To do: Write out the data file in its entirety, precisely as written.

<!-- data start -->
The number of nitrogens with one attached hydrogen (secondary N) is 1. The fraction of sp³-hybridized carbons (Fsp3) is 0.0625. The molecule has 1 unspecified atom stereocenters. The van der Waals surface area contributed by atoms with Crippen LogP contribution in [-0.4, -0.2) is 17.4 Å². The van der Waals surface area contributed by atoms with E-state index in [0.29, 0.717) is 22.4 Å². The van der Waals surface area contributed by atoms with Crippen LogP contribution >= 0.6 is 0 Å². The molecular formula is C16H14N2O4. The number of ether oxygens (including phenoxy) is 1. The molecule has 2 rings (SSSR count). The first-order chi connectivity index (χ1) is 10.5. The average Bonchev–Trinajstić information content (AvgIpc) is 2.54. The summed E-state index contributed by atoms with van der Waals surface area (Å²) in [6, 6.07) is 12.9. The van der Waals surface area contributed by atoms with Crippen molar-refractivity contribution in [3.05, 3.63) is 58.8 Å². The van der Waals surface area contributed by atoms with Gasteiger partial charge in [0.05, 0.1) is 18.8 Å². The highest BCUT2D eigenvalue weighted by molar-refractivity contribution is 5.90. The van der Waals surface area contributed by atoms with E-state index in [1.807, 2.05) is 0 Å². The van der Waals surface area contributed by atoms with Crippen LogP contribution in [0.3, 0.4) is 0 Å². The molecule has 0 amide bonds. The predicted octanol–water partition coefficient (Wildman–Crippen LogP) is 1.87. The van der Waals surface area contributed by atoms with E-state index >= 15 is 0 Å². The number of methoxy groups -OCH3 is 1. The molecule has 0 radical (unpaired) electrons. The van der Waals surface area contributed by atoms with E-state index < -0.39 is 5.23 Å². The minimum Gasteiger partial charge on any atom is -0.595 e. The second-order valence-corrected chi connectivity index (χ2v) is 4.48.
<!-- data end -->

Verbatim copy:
The number of nitrogens with one attached hydrogen (secondary N) is 1. The fraction of sp³-hybridized carbons (Fsp3) is 0.0625. The molecule has 1 unspecified atom stereocenters. The van der Waals surface area contributed by atoms with Crippen LogP contribution in [-0.4, -0.2) is 17.4 Å². The van der Waals surface area contributed by atoms with E-state index in [0.29, 0.717) is 22.4 Å². The van der Waals surface area contributed by atoms with Crippen LogP contribution >= 0.6 is 0 Å². The molecular formula is C16H14N2O4. The number of ether oxygens (including phenoxy) is 1. The molecule has 2 rings (SSSR count). The first-order chi connectivity index (χ1) is 10.5. The average Bonchev–Trinajstić information content (AvgIpc) is 2.54. The summed E-state index contributed by atoms with van der Waals surface area (Å²) in [6, 6.07) is 12.9. The van der Waals surface area contributed by atoms with Crippen molar-refractivity contribution in [3.05, 3.63) is 58.8 Å². The van der Waals surface area contributed by atoms with Gasteiger partial charge in [0.05, 0.1) is 18.8 Å². The highest BCUT2D eigenvalue weighted by molar-refractivity contribution is 5.90. The van der Waals surface area contributed by atoms with E-state index in [1.807, 2.05) is 0 Å². The van der Waals surface area contributed by atoms with Crippen LogP contribution in [0.3, 0.4) is 0 Å². The molecule has 0 amide bonds. The predicted octanol–water partition coefficient (Wildman–Crippen LogP) is 1.87. The van der Waals surface area contributed by atoms with E-state index >= 15 is 0 Å². The number of methoxy groups -OCH3 is 1. The molecule has 0 radical (unpaired) electrons. The van der Waals surface area contributed by atoms with E-state index < -0.39 is 5.23 Å². The minimum Gasteiger partial charge on any atom is -0.595 e. The second-order valence-corrected chi connectivity index (χ2v) is 4.48.